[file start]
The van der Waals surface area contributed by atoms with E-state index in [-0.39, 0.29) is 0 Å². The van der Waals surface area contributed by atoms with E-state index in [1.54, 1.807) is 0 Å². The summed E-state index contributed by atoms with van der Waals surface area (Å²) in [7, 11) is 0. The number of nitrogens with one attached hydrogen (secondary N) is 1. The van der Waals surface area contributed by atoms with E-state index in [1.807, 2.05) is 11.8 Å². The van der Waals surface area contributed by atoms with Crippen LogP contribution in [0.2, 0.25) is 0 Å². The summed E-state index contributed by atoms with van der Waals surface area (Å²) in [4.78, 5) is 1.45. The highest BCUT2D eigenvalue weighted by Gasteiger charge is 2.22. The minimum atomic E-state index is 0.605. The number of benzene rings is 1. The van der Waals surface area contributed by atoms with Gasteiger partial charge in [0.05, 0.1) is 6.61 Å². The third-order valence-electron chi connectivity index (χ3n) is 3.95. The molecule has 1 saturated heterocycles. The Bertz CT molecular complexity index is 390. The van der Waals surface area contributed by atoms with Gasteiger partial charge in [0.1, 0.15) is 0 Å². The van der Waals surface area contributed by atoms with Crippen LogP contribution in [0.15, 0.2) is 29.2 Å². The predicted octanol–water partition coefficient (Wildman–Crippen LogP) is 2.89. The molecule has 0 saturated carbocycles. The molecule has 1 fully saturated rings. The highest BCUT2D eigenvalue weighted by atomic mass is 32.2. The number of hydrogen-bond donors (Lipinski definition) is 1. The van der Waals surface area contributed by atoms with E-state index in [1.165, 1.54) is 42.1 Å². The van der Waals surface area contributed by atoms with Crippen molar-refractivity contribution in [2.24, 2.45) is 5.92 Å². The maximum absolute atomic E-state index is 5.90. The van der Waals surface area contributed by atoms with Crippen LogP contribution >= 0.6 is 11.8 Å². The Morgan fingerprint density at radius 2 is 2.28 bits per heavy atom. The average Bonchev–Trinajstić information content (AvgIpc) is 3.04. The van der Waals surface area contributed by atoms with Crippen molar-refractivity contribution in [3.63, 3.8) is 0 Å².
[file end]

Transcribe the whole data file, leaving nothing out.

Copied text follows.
The van der Waals surface area contributed by atoms with E-state index in [-0.39, 0.29) is 0 Å². The van der Waals surface area contributed by atoms with E-state index in [1.54, 1.807) is 0 Å². The summed E-state index contributed by atoms with van der Waals surface area (Å²) in [7, 11) is 0. The number of nitrogens with one attached hydrogen (secondary N) is 1. The van der Waals surface area contributed by atoms with E-state index in [1.807, 2.05) is 11.8 Å². The van der Waals surface area contributed by atoms with Crippen LogP contribution in [0.2, 0.25) is 0 Å². The summed E-state index contributed by atoms with van der Waals surface area (Å²) in [4.78, 5) is 1.45. The highest BCUT2D eigenvalue weighted by Gasteiger charge is 2.22. The minimum atomic E-state index is 0.605. The number of benzene rings is 1. The van der Waals surface area contributed by atoms with Gasteiger partial charge in [0.05, 0.1) is 6.61 Å². The third-order valence-electron chi connectivity index (χ3n) is 3.95. The molecule has 1 saturated heterocycles. The Bertz CT molecular complexity index is 390. The van der Waals surface area contributed by atoms with Gasteiger partial charge in [0.1, 0.15) is 0 Å². The van der Waals surface area contributed by atoms with Crippen LogP contribution in [0.15, 0.2) is 29.2 Å². The predicted octanol–water partition coefficient (Wildman–Crippen LogP) is 2.89. The molecule has 0 saturated carbocycles. The molecule has 1 fully saturated rings. The highest BCUT2D eigenvalue weighted by atomic mass is 32.2. The number of hydrogen-bond donors (Lipinski definition) is 1. The van der Waals surface area contributed by atoms with E-state index in [1.165, 1.54) is 42.1 Å². The van der Waals surface area contributed by atoms with Crippen molar-refractivity contribution in [2.24, 2.45) is 5.92 Å². The maximum absolute atomic E-state index is 5.90. The van der Waals surface area contributed by atoms with Crippen LogP contribution >= 0.6 is 11.8 Å². The Morgan fingerprint density at radius 2 is 2.28 bits per heavy atom. The average Bonchev–Trinajstić information content (AvgIpc) is 3.04. The van der Waals surface area contributed by atoms with Crippen molar-refractivity contribution in [3.63, 3.8) is 0 Å².